Source Yahwist (J). This source is related to the first documentary hypothesis also called “Graf-Wellhausen hypothesis”. It is based on the presence of YHWH name starting from the chapter of Genesis 1-3. The source’s tone is light and free, and it begins from creation to reach the Davidic kingdom. The dating is very smoky, generally attributed to the monarchic era. This uncertainty is due, in the view of Wellhausen, by the fusion of the two documents (RJE), becaming virtually unrecognizable the distinction of each source.
Hermann Gunkel (1862-1932) would later say that J is not a single author but a “school of storytellers” who collected and passed down stories not written, but oral traditions. Its position is common to those who break off the J source in a variety of narrators (all with name i.e. Ja, Jb, Jc …). The reason for this splitting is the diversity and inconsistency of the stories that can be solved, but not satisfactorily, postulating multiple sources.
However Gerhard von Rad (1901-1971) will return to state emphatically that it was not J the theologian and storyteller of what he called the “history of salvation”. The narrative of J would have originated by a kind of “table of contents”, what he called “small historical creed” (Deut 26:5-9), containing the main themes of a first and sketchy narration of Hexateuch (Gn-Js).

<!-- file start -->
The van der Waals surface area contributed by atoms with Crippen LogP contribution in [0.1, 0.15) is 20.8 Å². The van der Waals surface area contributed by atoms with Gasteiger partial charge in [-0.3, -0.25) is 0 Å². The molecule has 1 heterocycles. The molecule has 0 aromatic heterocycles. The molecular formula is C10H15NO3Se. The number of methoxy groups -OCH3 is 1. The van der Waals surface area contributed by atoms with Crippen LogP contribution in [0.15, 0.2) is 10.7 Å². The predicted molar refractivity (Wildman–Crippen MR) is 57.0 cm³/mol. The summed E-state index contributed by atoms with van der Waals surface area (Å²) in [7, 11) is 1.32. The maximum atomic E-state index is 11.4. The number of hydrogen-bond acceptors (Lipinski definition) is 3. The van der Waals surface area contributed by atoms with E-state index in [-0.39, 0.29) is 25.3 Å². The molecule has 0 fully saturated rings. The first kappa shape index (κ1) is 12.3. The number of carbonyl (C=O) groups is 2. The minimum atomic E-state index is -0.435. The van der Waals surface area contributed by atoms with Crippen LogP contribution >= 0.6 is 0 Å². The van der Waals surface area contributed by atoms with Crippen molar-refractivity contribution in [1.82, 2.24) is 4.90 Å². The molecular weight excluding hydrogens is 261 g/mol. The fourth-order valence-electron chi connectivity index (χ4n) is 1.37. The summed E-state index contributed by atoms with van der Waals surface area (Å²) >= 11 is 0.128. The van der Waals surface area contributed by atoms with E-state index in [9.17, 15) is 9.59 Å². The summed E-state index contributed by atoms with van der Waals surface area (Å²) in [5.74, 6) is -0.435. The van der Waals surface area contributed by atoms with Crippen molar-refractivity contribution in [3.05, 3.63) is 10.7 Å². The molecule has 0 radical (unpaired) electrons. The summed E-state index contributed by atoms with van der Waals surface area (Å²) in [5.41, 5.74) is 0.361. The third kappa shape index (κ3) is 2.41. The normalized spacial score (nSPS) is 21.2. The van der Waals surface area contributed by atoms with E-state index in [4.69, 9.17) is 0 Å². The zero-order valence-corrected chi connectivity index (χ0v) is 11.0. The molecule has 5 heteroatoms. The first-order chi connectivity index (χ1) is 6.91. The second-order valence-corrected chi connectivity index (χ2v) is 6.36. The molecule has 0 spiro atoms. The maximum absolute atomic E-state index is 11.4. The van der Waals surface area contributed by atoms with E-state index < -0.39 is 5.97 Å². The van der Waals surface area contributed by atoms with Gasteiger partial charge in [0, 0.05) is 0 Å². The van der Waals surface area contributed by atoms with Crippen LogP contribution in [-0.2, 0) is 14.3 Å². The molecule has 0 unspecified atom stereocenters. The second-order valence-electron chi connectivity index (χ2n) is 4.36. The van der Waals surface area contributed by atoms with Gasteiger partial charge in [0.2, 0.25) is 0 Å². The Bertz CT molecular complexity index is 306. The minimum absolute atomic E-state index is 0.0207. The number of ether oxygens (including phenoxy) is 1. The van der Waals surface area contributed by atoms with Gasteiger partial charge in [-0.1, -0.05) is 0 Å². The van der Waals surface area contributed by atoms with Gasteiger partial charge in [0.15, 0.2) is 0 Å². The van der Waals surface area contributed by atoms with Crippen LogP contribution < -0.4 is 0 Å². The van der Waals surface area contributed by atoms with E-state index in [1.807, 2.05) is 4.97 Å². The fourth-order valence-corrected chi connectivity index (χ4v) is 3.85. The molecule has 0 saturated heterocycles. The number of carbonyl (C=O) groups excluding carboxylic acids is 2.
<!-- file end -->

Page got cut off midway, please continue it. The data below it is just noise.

Then at this work were added Genesis 1-11, the patriarchs stories and the traditions of the Sinai. The source J would belong to the Solomonic age, whose prosperity allowed the development of a true “enlightenment”. During this time the Israel’s traditions were collected and written, representing the first history of Israel, between 950 and 930 BC
Martin Noth (1902-1968) developed the study of the pre-monarchic traditions that J picked up and issued. there were five themes around which these pre-monarchic traditions were collected:
1. patriarchal promises;
2. the departure from Egypt;
3. the way in the desert;
4. the revelation at Sinai;
5. the entry into Canaan.
With these two important authors – Gunkel and von Rad – the J hypothesis remained unchallenged until the seventies.
H. H. Schmid observed considerable thematic similarities between parts of the Pentateuch and the language of Deuteronomy (abbreviation Dtr – theory firstly formulated by Martin Noth). Therefore J couldn’t belong at the time of Solomonic Enlightenment.
According to Martin Rose, J would be even later than Dtr and it would constitute the introduction of the Dtr historiography. John van Seters continued Rose’s studies and he said that J was an historian of the Persian period, as Herodotus or Thucydides. He would have created this story as an introduction to the Dtr.
These two authors overturned the documentary theory, while not denying it, saying that J would be post-exilic and certainly not belonging to the monarchical era.
Rolf Rendtorff will destroy the character and the role of J. He said, in fact, that the Pentateuch is composed of great narrative units that were gradually fused together by editors as the Dtr. Similar positions were shared by Frank Crüsemann (about Gn 2-11), Erhard Blum and C. Houtman.
Currently there are still those who adheres to the positions of von Rad and Noth, (eg. L. Schmidt) but also those who continue to postulate that J would belong to the X cent. BC, though much reduced in its extension (eg. Erich Zenger). However, others share the views of Martin Rose, John van Seters, ie that J would belong to the exilic or post-exilic period. There is also who shares the Rendtorff and Blum’s positions. (To be continued)